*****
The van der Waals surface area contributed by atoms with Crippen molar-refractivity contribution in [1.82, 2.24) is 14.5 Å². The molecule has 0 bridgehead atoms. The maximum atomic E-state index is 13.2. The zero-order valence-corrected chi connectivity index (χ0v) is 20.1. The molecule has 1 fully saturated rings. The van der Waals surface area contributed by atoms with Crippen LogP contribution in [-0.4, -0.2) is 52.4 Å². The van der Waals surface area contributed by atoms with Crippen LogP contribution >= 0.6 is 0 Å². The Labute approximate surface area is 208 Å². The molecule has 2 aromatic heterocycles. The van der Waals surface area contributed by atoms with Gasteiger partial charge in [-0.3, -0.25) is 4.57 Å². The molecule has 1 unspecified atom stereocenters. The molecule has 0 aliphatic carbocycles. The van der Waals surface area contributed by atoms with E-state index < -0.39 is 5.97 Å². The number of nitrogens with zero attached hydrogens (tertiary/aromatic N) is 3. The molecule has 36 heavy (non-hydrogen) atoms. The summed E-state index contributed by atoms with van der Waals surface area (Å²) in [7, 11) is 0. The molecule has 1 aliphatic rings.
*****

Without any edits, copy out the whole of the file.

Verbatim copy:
The van der Waals surface area contributed by atoms with Crippen molar-refractivity contribution in [1.82, 2.24) is 14.5 Å². The molecule has 0 bridgehead atoms. The maximum atomic E-state index is 13.2. The zero-order valence-corrected chi connectivity index (χ0v) is 20.1. The molecule has 1 fully saturated rings. The van der Waals surface area contributed by atoms with Crippen LogP contribution in [-0.4, -0.2) is 52.4 Å². The van der Waals surface area contributed by atoms with Crippen LogP contribution >= 0.6 is 0 Å². The Labute approximate surface area is 208 Å². The molecule has 2 aromatic heterocycles. The van der Waals surface area contributed by atoms with Gasteiger partial charge in [-0.3, -0.25) is 4.57 Å². The molecule has 1 unspecified atom stereocenters. The molecule has 0 aliphatic carbocycles. The van der Waals surface area contributed by atoms with E-state index < -0.39 is 5.97 Å². The number of nitrogens with zero attached hydrogens (tertiary/aromatic N) is 3. The molecule has 36 heavy (non-hydrogen) atoms. The summed E-state index contributed by atoms with van der Waals surface area (Å²) in [7, 11) is 0. The molecule has 1 aliphatic rings.